Slack – what’s the concept? SMS/Txt for work, organized around topical channels. The big idea is to consolidate information and discussions into threads by topic to avoid the chaos of email. Again, many additional features have been added over time, including document sharing, emoji responses, push notifications and so forth. But, the big idea remains asynchronous communication for work organized by topic.

Tinder – what’s the concept? A mobile-only dating app focused on photos, in which individuals express interest in a potential partner by swiping an image to the right, and rejecting a potential partner by swiping an image to the left. When and if two parties swipe right on each other, the app declares a match and allows the two parties to start a conversation via text message.

Strava – a GPS-enabled fitness app, originally focused on running, in which an individual’s route and running time are automatically recorded, and then shared with a network of other runners. The route is automatically divided into segments and a leaderboard is established for the fastest times along those segments.

Because these concepts have been so successful, we take them for granted, even assuming that there could only be one way to do things. But, that perception reflects a hindsight bias.

There are a huge number of possible solution concepts for virtually any problem domain. For example, consider the simple task of listening to pre-recorded music using a digital device. What are the different ways that might be done?

One early solution, Apple iTunes, had these key elements. The iTunes store in which you could buy individual songs, originally for USD 1 each. Then, local storage of those songs in a master library on a physical device. Then, the creation of playlists from the master library. That was it.

A very different, and quite revolutionary concept arrived with the service Pandora. With Pandora, a user simply typed a single song or artist into a web-based application and Pandora created a virtual radio station based on other songs that shared the same “music genome” – Pandora’s name for the distinctive musical elements of a song. No need to create playlists. Pandora does it for you, and you can have as many stations as you want for  free, if you are willing to listen to some audio advertisements, or if not, for a single monthly subscription fee.

Then, Spotify came along with an all-you-can-eat subscription service in which you could create playlists from extensive available catalogs, but without actually having to own and keep track of the digital content itself.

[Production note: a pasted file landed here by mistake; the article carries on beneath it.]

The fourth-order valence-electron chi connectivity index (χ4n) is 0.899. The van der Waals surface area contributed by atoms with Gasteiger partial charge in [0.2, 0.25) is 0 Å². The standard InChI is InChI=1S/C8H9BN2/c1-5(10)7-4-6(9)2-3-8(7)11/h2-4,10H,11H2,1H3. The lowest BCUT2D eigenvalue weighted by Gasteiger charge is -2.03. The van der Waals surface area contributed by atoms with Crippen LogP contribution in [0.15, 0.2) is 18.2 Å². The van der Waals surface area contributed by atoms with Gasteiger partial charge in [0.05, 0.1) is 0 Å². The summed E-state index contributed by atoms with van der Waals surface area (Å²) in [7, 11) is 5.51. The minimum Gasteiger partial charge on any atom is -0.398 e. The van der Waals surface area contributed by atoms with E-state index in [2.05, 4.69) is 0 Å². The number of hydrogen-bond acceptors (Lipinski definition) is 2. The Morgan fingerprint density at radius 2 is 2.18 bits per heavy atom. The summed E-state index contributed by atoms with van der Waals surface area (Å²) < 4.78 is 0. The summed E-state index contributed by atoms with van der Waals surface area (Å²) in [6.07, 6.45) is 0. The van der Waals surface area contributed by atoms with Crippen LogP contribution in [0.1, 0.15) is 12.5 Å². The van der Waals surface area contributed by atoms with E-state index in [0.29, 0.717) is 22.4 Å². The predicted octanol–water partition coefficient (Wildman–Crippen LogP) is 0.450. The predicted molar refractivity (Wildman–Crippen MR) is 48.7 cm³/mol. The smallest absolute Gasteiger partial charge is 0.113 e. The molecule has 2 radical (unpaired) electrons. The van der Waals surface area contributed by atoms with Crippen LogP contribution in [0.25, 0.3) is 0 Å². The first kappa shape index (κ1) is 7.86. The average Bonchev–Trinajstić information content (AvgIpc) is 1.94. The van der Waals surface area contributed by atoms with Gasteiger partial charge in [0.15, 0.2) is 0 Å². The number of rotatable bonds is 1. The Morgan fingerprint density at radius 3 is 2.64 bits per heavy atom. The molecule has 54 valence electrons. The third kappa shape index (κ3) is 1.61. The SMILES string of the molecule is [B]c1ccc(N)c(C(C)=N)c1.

Today, YouTube Music is a significant player in the music space. The insight addressed by YouTube is that in many settings people really want the option of viewing video of the artists from live performances or highly produced visuals.

I know some of you are thinking that these different ways of listening to music are now blended together on many platforms. For example, Spotify allows for downloading of files for off-line listening and allows for the use of Pandora-like stations. By the way, I recommend the “dinner chill” station for nice music for dinner parties.

This convergence is a reflection of the massive amount of experimentation and innovation that competitors have engaged in over about two decades at the beginning of this century. At some point preferences of customers became clear, market segments came into focus, and the solution concepts matured and became fairly stable. This is the normal pattern of evolution in an industry.

The maturation of the approach an industry takes to doing a job is another reason concept development may not be emphasized as much as it should be for digital goods. So often the product manager joins the team long after the original solution concept was established. Anyone joining Strava today as a product manager would not likely be doing a zero-to-one design for a new app, but rather would be improving and tuning an existing app. Still, even in this context, the skill of concept development is important. Even if you are working on some small feature within a larger established product context, you should strive for a solution concept that meets needs, is cost efficient, has some wow, and is beautiful.